#!/usr/bin/perl -w
use strict;
use integer;
use Memoize;
memoize ('productd');
my $k = 2;
my $c = 9;
while (1){
$c++;
if (persistence($c) == $k){
print "Persistence $k: $c\n";
$k++;
last if $k==9;
}
}
sub persistence {
my $prod = shift;
my $step = 0;
do {
$step++;
$prod = productd($prod);
}until( length($prod) ==1 );
return $step;
}
sub productd {
my $number = shift;
my $p = 1;
for (split "", $number){
$p *= $_;
}
return $p;
}
__END__
16) A number's persistence is the number of steps required to reduce it to a single digit by multiplying all its
digits to obtain a second number, then multiplying all the digits of that number to obtain a third number, and so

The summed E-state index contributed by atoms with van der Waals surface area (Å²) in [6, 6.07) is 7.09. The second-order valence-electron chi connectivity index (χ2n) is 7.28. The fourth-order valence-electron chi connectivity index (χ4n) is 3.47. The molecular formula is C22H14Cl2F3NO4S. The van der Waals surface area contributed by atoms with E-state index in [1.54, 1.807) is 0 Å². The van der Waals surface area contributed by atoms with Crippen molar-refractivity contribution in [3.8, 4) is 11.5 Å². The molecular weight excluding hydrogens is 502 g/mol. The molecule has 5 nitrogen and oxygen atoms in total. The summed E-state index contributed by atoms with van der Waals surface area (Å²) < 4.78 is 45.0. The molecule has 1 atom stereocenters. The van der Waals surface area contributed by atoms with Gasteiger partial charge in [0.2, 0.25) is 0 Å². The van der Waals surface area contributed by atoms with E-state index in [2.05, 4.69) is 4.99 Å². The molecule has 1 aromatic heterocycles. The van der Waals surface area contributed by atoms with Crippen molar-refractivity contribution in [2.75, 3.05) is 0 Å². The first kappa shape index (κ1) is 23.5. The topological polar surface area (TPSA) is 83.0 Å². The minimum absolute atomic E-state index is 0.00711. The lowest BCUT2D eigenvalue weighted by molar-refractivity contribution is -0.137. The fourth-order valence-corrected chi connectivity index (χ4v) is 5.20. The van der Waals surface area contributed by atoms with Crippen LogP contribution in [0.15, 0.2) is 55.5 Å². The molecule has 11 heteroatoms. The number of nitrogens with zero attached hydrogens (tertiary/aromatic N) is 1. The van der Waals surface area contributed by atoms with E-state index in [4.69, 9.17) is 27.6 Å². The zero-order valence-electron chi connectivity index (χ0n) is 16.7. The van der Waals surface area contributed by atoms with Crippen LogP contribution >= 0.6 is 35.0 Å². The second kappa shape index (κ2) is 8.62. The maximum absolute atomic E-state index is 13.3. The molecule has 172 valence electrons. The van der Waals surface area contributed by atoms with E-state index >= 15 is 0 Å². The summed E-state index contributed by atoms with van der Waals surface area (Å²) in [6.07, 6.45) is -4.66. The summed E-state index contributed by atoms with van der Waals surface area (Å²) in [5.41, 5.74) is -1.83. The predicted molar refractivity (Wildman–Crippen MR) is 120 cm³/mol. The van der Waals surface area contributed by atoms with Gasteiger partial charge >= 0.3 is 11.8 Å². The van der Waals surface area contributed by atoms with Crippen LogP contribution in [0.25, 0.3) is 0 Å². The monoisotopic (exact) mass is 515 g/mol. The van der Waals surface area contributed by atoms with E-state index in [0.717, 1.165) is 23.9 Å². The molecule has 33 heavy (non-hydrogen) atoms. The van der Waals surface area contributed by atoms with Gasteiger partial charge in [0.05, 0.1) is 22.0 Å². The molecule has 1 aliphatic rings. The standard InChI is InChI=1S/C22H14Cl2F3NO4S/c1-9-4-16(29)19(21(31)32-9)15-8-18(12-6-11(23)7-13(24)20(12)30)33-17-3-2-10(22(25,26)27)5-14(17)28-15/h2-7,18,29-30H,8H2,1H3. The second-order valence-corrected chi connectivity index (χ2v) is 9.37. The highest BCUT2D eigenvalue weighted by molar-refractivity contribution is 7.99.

on until a one-digit number is obtained. For example, 77 has a persistence of four because it requires four steps
to reduce it to one digit: 77-49-36-18-8. The smallest number of persistence one is 10, the smallest of persistence
two is 25, the smallest of persistence three is 39, and the smaller of persistence four is 77.
What is the smallest number of persistence five?
Persistence 2: 25
Persistence 3: 39
Persistence 4: 77
Persistence 5: 679
Persistence 6: 6788
Persistence 7: 68889
Persistence 8: 2677889
Persistence 9: 26888999